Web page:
I Paid $3,009 in Credit Card Annual Fees in 2021 – Was it Worth it?

Updated at 1pm PT on 12/16/21: I forgot to include the value of my Hilton Free Night Certificate from my American Express Hilton Honors Aspire Credit Card.  That increased the total another $200 and the info is updated below.


Good morning everyone.  If you haven’t already, please read my post from yesterday (How Much Did I Pay in Credit Card Annual Fees in 2021?).  In today’s post, I will share how much value I received from each credit card in 2021.  Today’s post is also a sequel to my 2020 post (I Paid $3,820 in Credit Card Annual Fees in 2020 – Was it Worth it?) and my 2019 post (I Paid $4,588 in Credit Card Annual Fees in 2019 – Was it Worth it?).

These 26 credit cards were opened before January 1, 2021, with the exception of my Chase Sapphire Preferred Credit Card which I opened in July 2021.  For simplicity, I did not include the value of miles or points earned from credit card spend, since that is somewhat subjective.  I counted all credits, reimbursements, retention offers, and referral bonuses at dollar face value (with airline miles and hotel points at conservative values between 0.5 CPP and 1 CPP).  For hotel free night certificates, I used a standard value of $100, with the exception of the Marriott 50K Free Night Certificate which I valued at $200.

I went through all of my credit card statements and online accounts to see which Credit Card Benefits I used in 2021 and those values are summed up in the CCB $ column.  If I received a retention offer, that is listed in the RO $ column.  I listed the credit card annual fees in the AF $ column.  Lastly, I used this formula to calculate the Profit or Loss (P / L column) for each credit card: CCB $ + RO $ – AF $ = P / L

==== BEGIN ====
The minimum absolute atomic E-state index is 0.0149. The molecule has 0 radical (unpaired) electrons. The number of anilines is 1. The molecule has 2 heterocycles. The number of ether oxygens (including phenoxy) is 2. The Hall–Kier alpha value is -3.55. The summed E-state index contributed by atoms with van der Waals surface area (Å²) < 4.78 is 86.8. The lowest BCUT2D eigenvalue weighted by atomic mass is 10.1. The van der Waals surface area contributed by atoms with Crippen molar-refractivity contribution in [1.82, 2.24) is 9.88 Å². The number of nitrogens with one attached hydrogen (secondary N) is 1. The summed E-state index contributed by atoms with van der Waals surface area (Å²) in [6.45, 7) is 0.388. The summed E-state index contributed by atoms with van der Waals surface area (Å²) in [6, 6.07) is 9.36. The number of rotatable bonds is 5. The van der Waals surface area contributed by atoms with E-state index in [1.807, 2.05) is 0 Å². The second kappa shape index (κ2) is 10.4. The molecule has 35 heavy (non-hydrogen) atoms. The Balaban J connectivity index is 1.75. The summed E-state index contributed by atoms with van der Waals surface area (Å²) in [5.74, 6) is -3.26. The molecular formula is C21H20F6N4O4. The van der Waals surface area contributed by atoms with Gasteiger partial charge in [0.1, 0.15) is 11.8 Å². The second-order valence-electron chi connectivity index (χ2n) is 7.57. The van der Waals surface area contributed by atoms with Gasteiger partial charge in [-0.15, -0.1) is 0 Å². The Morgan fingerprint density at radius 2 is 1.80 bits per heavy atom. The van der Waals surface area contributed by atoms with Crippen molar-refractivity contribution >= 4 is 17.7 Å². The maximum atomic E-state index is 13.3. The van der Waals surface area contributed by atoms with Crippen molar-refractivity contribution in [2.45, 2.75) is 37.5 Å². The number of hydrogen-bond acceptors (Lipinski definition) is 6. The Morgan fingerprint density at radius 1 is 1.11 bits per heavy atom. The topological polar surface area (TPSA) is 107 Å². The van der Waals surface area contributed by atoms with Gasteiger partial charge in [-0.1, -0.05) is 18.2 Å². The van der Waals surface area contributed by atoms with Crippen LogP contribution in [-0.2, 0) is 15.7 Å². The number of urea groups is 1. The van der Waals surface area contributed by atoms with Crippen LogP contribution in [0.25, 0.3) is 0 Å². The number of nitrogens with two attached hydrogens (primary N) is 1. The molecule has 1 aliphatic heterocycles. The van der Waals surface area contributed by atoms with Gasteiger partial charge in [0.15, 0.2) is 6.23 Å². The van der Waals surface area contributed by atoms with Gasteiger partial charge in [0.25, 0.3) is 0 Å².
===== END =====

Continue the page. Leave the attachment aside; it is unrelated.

I grouped the credit cards by issuer, sorted them by highest profit at the top, and then split them up into 3 smaller groups (LT = Laura’s card).  Here are my thoughts from the first group:

  • The retention offer on my American Express Business Platinum Card propelled that card to the top of the charts.  It was already a money maker, but the retention offer was the icing on the cake.
  • I was very diligent about using all Airline, CLEAR, Dell, Hilton Resort, Restaurant, Uber, and Wireless credits on all my AMEX cards this year.
  • I can easily get more than $100 value from the Alaska Airlines Companion Fares with trips to Hawaii or New York, or expensive last minute travel.
  • I’ve gotten so much value out of the Barclays Wyndham Rewards Earner Business Credit Card thanks to Vacasa vacation rentals.
  • Laura loves her Capital One Venture Rewards Credit Card so much, I don’t think she could ever give it up (even though I tell her the card is not worth the $59 annual fee).
Credit Card Name Credit Card Benefits CCB $ RO $ AF $ P / L
AMEX Business Platinum $300 Dell credit, $200 Airline Fee credit, $169 CLEAR credit, $30 Wireless credit, and $25 Staples AMEX Offer $724 $595 $595 $724
AMEX Hilton Honors Aspire $250 Hilton Resort credit, $250 Airline Fee credit, $200 Restaurant credit, and $200 value from Hilton Free Night Certificate $900 $0 $450 $450
AMEX Delta Gold Business $90 Wireless credit and I closed this credit card to avoid paying the $99 annual fee $90 $0 $99 $90
AMEX Gold $100 Airline Fee credit, $100 Dining credit, $100 Uber credit, and $25 1-800-FLOWERS AMEX Offer $325 $0 $250 $75
Bank of America Alaska Airlines (LT) $100 value from the Alaska Airlines Companion Fare $100 $0 $75 $25